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I study molecular biology; my skills in maths aren't the best – so I'm asking for answers that aren't purely mathematical, if possible. I ask you to elaborate on formulas or diagrams, if included in the answer.

I have a long standing interest in black holes/event horizons (I started reading up on them, every now and then, more than 10 years ago) and many of the concepts/problems that lay-people on this site ask about, and the corresponding answers, are not new to me. So I am not asking for ELI5-type answers either – if possible.

If this question has been asked before I would be thankful for a link. I did not find any answers, neither on this nor on other boards.

To the question: The title basically says it. I want to talk about Schwarzschild black holes/corresponding event horizons (for simplicity). As I "understand" it, to an outside observer an event horizon seems to be unreachable. An infalling object appears to freeze or "get stuck" just above the horizon, and vanish by redshifting. So let's suppose I start falling towards the EH myself: How can I change my outside-observer-POV to an inside-observer-POV? When would that happen (on my clock)?

I heard that there seems to be no experiment that I could conduct, to tell the moment when I cross the horizon. But the transition from outside to inside has to happen anyway, whether I realize it or not – doesn't it?

Closely related question (as I understand it, it is the same problem as above, just framed differently): I throw something toward the BH. I see it approach, get closer, slow down, redshift. I start moving toward the "frozen object". As I get ever closer, it appears to recede ever farther away – it is impossible for me to pick it up, even if I move close to the speed of light. Doesn't that mean that the EH itself appears to recede from me? Don't I have an infinite amount of space (and time) to cross, to get to the EH (or the object, for that matter)?

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So let's suppose I start falling towards the EH myself: How can I change my outside-observer-POV to an inside-observer-POV? When would that happen (on my clock)?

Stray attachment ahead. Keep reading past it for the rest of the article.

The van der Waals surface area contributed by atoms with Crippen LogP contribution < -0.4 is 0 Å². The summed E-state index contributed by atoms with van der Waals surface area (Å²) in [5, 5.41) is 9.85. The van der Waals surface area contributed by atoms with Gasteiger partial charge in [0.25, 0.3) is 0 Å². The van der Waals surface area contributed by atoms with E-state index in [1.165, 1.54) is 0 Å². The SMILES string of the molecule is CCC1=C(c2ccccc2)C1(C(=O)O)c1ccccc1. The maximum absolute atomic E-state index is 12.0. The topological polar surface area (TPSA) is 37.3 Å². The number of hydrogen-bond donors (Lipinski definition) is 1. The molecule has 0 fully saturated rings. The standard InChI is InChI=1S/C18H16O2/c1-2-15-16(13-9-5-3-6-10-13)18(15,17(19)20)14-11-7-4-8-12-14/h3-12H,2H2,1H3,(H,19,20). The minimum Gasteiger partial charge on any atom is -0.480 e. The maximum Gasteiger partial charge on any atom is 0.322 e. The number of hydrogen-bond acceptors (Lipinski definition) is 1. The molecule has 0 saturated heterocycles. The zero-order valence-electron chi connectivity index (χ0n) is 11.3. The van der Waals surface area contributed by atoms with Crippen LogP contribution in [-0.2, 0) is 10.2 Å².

If you are freely falling towards a black hole then you really want to use better coordinates that express your situation. These are called Eddington-Finkelstein coordinates. In these you are going to be able to derive a proper time to cross the event horizon and also a proper time before you get crunched at the singularity.

As I get ever closer, it appears to recede ever farther away – it is impossible for me to pick it up, even if I move close to the speed of light. Doesn't that mean that the EH itself appears to recede from me? Don't I have an infinite amount of space (and time) to cross, to get to the EH (or the object, for that matter)?

Let's say you are a mile away from the event horizon of a huge black hole. In such a situation it could occur that tidal effects are negligible at the event horizon so that you wouldn't notice crossing it. To remain where you are you must be accelerating because the black hole will be pulling you. You let your apple fall from your grasp. The light that you see emanating from the apple is being redshifted due to your acceleration. You never see it cross the event horizon but just fade from sight.

Now you decide to take the plunge, i.e you turn your jets off. You are now freely falling after your apple - switch to E-F coordinates. The acceleration between you both is pretty constant so you are just moving after it and follow it into the event horizon. The red-shift is less. You are correct that you could accelerate to catch up with it to eat it. You don't need to go near the speed of light, just fast enough.

However, the singularity may be far away but crunch-time and spaghettification is coming!

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    $\begingroup$ @flippiefanus I'm not sure I understand you. I think it is true that we could pass the event horizon of a black hole without feeling any change. Are you saying this is incorrect? Or are you saying that if I freely fall into a black hole and my apple falls out of my hand just before entering that it will suddenly zoom away from me at the speed of light? Or have I totally misunderstood? $\endgroup$ – Matta Dec 9 '16 at 13:24